A care home has dramatically improved the life of its Alzheimer’s patients – by creating a 1950s ‘time warp’ room which reminds them of happier times.
The ‘Reminiscence Room’ features classic Bakelite furniture, a gramophone, wireless and a typewriter.
Carers say the sitting room helps to calm patients by transporting them back to ‘the good old days’, bringing fond memories flooding back.
Bosses at Coombe End Court, in Marlborough, Wilts., claim the creation has led to a dramatic drop in the use of anti-psychotic drugs taken to combat Alzheimer’s.
Manager Sue Linsley said: ”The Reminiscence Room plays an important role in reducing the use of medication – it’s very, very effective.
”The aim of the room is to help dementia sufferers tap more easily into memories from their past, triggering more memories that can give them a grounding when they may be confused.
”The gramophone, the Bakelite telephone – the residents can remember these things.
”They evoke memories of happy times of bringing up children and it provokes conversation about the past.
”Our clients can come in and it calms them down. This unit proves that you don’t need to use anti-psychotics all the time.
”It’s a working room – not just for show – the staff use it as an integral part of their care.”
The care home, run by the Orders of St John Care Trust, caters for 60 residents of which a third are suffering from severe dementia.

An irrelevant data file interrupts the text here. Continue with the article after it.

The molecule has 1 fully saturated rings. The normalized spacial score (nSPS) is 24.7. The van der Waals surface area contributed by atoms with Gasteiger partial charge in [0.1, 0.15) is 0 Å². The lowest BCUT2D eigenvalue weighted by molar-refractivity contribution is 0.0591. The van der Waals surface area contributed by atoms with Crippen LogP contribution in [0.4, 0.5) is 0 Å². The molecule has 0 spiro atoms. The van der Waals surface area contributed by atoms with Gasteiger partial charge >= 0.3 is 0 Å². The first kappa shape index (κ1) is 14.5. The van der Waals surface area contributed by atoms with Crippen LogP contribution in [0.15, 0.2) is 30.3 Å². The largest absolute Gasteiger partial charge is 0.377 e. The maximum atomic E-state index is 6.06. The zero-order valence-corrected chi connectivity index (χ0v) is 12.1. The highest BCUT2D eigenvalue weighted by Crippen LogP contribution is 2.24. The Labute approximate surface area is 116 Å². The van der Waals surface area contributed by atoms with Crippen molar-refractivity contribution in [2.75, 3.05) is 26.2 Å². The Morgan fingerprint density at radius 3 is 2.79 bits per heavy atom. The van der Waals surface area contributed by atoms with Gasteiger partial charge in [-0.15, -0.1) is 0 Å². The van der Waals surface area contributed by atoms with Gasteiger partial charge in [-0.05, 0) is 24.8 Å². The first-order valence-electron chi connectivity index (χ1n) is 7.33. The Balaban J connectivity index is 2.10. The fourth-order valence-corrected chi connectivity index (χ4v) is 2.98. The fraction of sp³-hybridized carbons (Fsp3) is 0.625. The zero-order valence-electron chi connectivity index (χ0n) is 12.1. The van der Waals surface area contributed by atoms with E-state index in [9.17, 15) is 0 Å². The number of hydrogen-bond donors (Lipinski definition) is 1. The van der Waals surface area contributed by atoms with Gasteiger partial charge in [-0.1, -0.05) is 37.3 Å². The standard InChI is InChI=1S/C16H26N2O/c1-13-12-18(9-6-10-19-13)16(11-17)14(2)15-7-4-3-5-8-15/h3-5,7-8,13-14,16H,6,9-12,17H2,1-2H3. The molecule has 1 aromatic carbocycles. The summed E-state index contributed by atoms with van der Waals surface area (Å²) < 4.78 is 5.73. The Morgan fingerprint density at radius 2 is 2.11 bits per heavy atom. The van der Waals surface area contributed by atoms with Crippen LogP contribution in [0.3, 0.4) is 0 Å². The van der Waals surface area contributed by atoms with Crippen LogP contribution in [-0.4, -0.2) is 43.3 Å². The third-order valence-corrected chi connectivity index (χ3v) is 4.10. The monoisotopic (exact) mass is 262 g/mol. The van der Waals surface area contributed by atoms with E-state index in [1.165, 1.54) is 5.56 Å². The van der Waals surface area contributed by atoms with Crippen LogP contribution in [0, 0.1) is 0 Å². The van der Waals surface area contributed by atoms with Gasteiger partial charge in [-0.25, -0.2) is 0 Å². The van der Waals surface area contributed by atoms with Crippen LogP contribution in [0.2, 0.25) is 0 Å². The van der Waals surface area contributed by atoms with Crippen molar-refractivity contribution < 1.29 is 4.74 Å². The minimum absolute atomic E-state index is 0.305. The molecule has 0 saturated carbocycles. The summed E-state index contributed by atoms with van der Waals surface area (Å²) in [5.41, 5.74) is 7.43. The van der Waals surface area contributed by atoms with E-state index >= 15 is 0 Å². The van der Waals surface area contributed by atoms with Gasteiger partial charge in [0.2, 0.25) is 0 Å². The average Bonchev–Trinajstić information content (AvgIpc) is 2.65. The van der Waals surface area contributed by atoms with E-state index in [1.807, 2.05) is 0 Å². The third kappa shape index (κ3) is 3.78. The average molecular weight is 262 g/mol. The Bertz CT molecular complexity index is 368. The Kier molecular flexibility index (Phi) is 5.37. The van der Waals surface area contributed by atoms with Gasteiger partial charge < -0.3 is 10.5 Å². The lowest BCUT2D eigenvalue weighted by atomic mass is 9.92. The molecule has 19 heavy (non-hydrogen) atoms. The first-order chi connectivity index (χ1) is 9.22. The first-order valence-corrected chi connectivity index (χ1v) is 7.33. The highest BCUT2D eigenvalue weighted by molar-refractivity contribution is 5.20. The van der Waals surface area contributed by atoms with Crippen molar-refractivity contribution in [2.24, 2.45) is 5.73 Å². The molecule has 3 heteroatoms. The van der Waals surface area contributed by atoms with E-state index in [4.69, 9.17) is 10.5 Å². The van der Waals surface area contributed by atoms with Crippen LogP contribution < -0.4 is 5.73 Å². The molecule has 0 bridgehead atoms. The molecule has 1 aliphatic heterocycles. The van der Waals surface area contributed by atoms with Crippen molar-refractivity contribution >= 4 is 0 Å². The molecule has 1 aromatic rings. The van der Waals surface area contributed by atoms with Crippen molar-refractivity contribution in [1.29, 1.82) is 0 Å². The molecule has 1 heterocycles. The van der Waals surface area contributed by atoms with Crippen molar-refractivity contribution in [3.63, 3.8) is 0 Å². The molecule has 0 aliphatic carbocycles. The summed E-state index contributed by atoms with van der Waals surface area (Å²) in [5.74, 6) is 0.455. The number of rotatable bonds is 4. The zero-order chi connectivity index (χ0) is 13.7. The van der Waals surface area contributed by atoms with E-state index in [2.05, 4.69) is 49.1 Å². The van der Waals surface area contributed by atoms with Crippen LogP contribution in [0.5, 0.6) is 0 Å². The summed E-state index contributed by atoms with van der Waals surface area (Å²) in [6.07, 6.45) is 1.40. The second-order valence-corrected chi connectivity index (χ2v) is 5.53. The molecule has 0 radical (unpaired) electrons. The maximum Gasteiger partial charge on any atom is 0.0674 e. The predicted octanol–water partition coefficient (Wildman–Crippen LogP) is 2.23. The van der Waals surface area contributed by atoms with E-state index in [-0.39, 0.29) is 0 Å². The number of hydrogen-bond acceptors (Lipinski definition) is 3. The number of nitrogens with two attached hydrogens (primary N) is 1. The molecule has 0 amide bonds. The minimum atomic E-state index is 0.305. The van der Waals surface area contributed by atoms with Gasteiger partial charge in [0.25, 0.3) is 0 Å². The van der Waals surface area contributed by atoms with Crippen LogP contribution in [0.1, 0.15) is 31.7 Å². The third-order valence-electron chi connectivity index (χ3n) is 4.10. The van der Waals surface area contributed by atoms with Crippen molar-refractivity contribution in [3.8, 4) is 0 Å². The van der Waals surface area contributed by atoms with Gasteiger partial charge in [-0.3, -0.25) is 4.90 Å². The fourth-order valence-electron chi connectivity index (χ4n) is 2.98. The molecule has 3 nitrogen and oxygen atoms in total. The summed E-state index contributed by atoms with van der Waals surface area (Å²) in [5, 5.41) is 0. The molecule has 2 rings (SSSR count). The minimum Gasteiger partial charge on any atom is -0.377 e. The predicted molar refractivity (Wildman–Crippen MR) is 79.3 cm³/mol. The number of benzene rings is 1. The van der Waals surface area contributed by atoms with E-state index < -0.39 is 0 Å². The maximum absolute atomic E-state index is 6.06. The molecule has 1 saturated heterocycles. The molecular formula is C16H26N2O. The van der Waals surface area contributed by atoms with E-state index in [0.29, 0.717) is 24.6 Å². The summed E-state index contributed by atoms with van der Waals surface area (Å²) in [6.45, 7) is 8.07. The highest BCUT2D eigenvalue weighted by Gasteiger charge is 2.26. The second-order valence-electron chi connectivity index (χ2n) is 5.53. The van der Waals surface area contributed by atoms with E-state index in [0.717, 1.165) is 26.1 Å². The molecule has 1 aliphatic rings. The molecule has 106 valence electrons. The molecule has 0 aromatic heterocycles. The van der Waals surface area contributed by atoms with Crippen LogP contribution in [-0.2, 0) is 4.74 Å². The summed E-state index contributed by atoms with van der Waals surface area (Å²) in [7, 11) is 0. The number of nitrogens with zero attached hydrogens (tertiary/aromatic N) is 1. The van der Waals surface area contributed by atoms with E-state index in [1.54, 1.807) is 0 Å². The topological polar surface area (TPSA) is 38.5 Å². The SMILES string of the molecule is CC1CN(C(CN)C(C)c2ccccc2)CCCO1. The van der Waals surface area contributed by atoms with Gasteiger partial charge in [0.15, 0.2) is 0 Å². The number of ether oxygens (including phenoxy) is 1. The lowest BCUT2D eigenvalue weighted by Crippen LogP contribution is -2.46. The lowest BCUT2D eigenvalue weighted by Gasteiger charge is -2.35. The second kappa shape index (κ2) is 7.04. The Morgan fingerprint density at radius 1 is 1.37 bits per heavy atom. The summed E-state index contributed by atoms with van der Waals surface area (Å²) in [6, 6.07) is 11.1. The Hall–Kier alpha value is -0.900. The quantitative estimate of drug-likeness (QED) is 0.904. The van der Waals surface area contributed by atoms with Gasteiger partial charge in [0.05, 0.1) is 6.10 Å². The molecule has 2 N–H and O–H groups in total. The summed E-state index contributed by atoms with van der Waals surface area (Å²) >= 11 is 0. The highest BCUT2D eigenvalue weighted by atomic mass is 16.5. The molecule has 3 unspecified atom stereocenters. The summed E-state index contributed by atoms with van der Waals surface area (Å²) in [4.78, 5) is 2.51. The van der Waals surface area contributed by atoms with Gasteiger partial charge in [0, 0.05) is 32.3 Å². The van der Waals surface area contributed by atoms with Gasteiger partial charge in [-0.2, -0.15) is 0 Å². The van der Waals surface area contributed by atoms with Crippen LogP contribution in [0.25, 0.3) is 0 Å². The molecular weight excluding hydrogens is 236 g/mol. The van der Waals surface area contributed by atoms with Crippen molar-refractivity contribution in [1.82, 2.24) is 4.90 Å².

Bosses decided to redecorate the lounge in the style of a 1950s home and staff scoured markets and antique stores and appealed for donations of period furniture.
Among the objects collected were three flying ducks, a vacuum cleaner and even a post-war pram.
A 50s-style office space equipped with a desk, manual typewriter and hat-stand followed, along with black and white photographs to trigger a trip down memory lane.
The only clue to the room’s real age are the plug sockets in the walls.
Staff said they had even trialled ‘doll therapy’ where Alzheimer’s patients cuddled the toys from the reminiscence room and took them out for walks to try and stir memories.
Claire Walters, the home’s unit manager, said: ”We’ve got a pram and we’ve got four babies for doll therapy.
”The residents love to cuddle the babies and when the weather is nice they can take the pram outside and go for a walk with it.
”Years ago if somebody was upset and distressed in the night, you’d give them a tablet but now we bring them into these rooms and we talk to them.
”We go over their life history and within an hour they’re completely calm and happy.”
The home says their ground-breaking techniques are putting them ahead of Government calls to reduce the use of anti-psychotic drugs.
A Government-commissioned review last month found 145,000 people with dementia were being wrongly prescribed anti-psychotic drugs, which cause 1,800 deaths a year.